BUFFALO, N.Y. (WIVB) — It’s officially summer which means the temperatures are on the rise.
On both the hot and cold days, it’s important to double-check your back seat for your furry friends. With the warmer temperatures, it only takes minutes for them to suffer from a heat stroke.
According to the SPCA Serving Erie County, leaving your pets in the sun, in a car, and/or without water can potentially lead to death, and it’s important to monitor a pet’s reaction to the heat.
“Animals will conceal those signs of suffering as long as they can,” said Chief Communications Officer SPCA Serving Erie County, Gina Lattuca. “Once the animal is becoming very lethargic and it seems to be for no apparent reason, Once that animal is excessively when the animal is vomiting for no apparent reason. You have to start paying attention to those signs.”
The SPCA urges pet owners to make sure their pet is only outside for short periods of time and has plenty of water and plenty of shade. If your pet is showing excessive heat stroke symptoms such as excessive panting and vomiting, the SPCA says to take them to the vet immediately before it’s too late.
Along with the warmer temperatures, the SPCA warns pet owners to leave their animals at home while they run errands, and while going to festivals that are specified for animals.
“It’s best to leave those animals at home,” Lattuca said. “Even on a day like today, it’s extremely windy, but a heat stroke is definitely a concern.”
SPCA warns that if your animal is seen in distress, you can be charged with a crime.
Just last week, the SPCA charged a woman in Cheektowaga for leaving her dog in a car at the Airport Plaza. It was 91 degrees that day, and when officers arrived, the dog was vomiting and had a temperature of 107. Thankfully, the dog survived, but the owner was charged with a misdemeanor.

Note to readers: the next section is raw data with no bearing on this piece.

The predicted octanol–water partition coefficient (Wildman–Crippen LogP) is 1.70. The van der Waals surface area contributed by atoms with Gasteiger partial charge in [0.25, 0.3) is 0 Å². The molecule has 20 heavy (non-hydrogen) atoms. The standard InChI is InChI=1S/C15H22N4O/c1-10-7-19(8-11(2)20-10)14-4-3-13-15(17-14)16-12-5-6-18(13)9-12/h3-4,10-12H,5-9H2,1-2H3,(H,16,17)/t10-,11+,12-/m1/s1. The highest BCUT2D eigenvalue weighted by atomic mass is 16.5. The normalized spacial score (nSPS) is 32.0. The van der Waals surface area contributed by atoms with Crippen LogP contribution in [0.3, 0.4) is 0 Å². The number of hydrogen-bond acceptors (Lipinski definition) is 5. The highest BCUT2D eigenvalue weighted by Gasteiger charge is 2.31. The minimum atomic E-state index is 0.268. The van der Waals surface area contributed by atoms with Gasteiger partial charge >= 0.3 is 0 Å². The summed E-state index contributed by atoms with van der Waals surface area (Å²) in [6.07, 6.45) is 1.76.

Even taking your dog on a walk can become dangerous if it’s hot enough.
Dog owners who visit the Barkyard Downtown told News 4 that they’re taking precautions to help keep their pets safe.
“We have shoes,” said Jennie Scepenuk, the owner of 3-month-old puppy Ozzy. “We use toe wax, bean wax, and we always have fresh water on us.”
Another owner, Julia Dunlip, says she prefers to take her dog Scarelet Begonias on trips to the park during her breaks, but if it’s a hot day, they’ll only play on the grass. She says it’s important to understand what her dog needs.
“Just keeping her cool and listening to her and noticing her when she seems a little too hot,” said Dunlip. “If she’s panting, it’s time to go.”
The SPCA Serving Erie County encourages exactly that, to understand what exactly your dog can handle and to look for heat stroke signs.
Anyone who sees an animal in heat distress is encouraged to call 9-1-1 right away, and then call the SPCA of your county.
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